I suppose, if I were a teacher, I would try to get my students to put down their smart phones and disconnect from the internet for a while. I'd give them a list of books to choose from, such as A WRINKLE IN TIME, TO KILL A MOCKINGBIRD, JANE AUSTIN, LITTLE WOMEN, STRANGER IN A STRANGE LAND, DUNE, or any of a thousand others. I'd ask them to read the book, spend a semester exploring the story line and characters, the author's life and what he or she had to say. And then I would ask for an essay and presentation on how they've related that book to whatever set of issues are relevant to them. 

I wish I could get people to slow down, take a breath and try on another's boots for a while. Turn off the TV and read, think, rest and let your inner voice take you on your own journey. Maybe we should take a page from our four legged friends lives and just let be. Breath. It's all good. And maybe we should listen to the inner voices of people from another age too. It would give us all a new perspective on the same old issues.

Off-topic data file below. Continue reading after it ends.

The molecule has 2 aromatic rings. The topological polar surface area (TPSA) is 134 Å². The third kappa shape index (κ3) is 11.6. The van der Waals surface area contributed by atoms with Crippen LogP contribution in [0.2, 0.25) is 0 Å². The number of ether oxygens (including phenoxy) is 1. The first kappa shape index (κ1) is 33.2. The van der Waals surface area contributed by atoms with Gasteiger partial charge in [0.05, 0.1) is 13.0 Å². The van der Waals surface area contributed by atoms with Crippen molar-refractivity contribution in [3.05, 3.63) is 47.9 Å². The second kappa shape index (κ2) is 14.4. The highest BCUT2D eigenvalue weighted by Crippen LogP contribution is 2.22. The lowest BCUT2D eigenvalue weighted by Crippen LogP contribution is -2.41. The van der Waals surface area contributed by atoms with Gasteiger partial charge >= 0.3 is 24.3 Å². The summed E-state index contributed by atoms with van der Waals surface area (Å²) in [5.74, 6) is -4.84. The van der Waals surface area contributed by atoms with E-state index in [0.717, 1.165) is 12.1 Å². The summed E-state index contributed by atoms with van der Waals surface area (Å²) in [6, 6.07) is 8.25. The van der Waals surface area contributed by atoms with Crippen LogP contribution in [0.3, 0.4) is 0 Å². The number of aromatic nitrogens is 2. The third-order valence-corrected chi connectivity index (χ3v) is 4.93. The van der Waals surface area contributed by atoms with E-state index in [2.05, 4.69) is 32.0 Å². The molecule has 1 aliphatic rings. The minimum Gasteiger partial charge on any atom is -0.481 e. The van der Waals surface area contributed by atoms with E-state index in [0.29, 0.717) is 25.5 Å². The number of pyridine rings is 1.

" Neighbors bring food with death and flowers with sickness and little things in between. Boo was our neighbor. He gave us two soap dolls, a broken watch and chain, a pair of good-luck pennies, and our lives. " Scout, as she remembered Boo Radley after Jem's arm is broken, TO KILL A MOCKINGBIRD

The 'models' in my pictures are Apple, my two year old Golden / English Setter and Scout, my Heinz 57 variety, all of 4 1/2 months old. We spend our evenings on a corner of the sofa, in my favorite place where it sags just right. One of them or the other is in my lap, the other snugged up close or laying across my feet. My pile of books is there on the end table with bits of colored paper bookmarks and a notebook to write down my favorite quotes. I've been reading, reading, reading this past year while I search out my own answers to the dilemmas in my life, small and large. 

The voices are all there, talking in their own accents and limited to their eternal worlds, living between the covers of a book. 

I am, ever yours, Nancy, reading glasses on the end of my nose, smiling at you...